What’s inside the $40 Nexus 7 dock? Apparently not much!

January 22, 2013
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Nexus-7-docking-station

YouTube user PsychoRadler is one of the lucky ones who have managed to get their hands on the recently released Asus Nexus 7 dock, and in the interest of scientific curiosity he has uploaded a video of himself taking a peek at the inner workings of the docking station.

You’d be forgiven for thinking that a $40 docking station, which allows you to play music and charge your device through just a mini-USB connection, would require some impressive electronics. But as it turns out, there’s probably only about $3 worth of passive components inside the whole thing.

Although it’s pretty tough to make out exactly what’s on the PCB, the electronically savvy viewers will probably notice that all the dock does is split the audio and power signals from the tablet USB connection. There are no digital to analogue conversion chips or buffering circuits required. In fact the only real work done by the Asus engineers, that I can see, has been to add some filtering to the audio output and to make sure the whole circuit loads correctly, not exactly a lot of work for an experienced electronics engineer.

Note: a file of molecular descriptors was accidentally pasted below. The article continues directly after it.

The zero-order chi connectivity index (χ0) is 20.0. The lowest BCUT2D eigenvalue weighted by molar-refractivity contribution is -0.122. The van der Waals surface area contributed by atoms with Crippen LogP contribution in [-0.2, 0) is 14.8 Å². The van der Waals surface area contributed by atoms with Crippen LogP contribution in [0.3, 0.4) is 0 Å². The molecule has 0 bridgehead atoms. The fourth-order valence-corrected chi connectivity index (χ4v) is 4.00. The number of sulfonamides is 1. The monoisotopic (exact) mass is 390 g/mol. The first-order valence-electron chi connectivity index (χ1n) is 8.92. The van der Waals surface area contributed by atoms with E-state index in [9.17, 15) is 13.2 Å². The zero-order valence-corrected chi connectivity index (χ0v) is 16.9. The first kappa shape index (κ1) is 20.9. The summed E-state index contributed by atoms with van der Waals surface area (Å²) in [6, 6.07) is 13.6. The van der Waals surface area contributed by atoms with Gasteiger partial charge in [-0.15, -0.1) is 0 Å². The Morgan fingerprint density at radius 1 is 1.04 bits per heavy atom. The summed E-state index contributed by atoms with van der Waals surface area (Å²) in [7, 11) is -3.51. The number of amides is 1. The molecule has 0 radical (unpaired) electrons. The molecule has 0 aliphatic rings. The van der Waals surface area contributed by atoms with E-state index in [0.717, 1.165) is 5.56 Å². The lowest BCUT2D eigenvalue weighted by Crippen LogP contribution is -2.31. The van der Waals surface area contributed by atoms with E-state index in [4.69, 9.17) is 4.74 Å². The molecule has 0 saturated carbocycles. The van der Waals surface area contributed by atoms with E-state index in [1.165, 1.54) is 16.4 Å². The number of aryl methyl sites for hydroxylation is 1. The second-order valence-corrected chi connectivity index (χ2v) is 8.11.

Whilst those in the know wouldn’t expect much in the way of circuitry when the dock’s only features are a 3.5mm stereo jack and a mini-USB port for charging, the same might not be true for the general consumer. It’s interesting to see how much of a mark-up companies can get away with charging by selling relatively simplistic products to consumers who probably aren’t all that knowledgeable about, or even interested in circuitry.

Of course it’s not all about circuits, there’s also the design and manufacturing materials to take into consideration when judging the dock’s value. As well as the obvious convenience of not having to build one yourself.

Are you shocked? Appalled? Or do you think that $40 is still a fair price?

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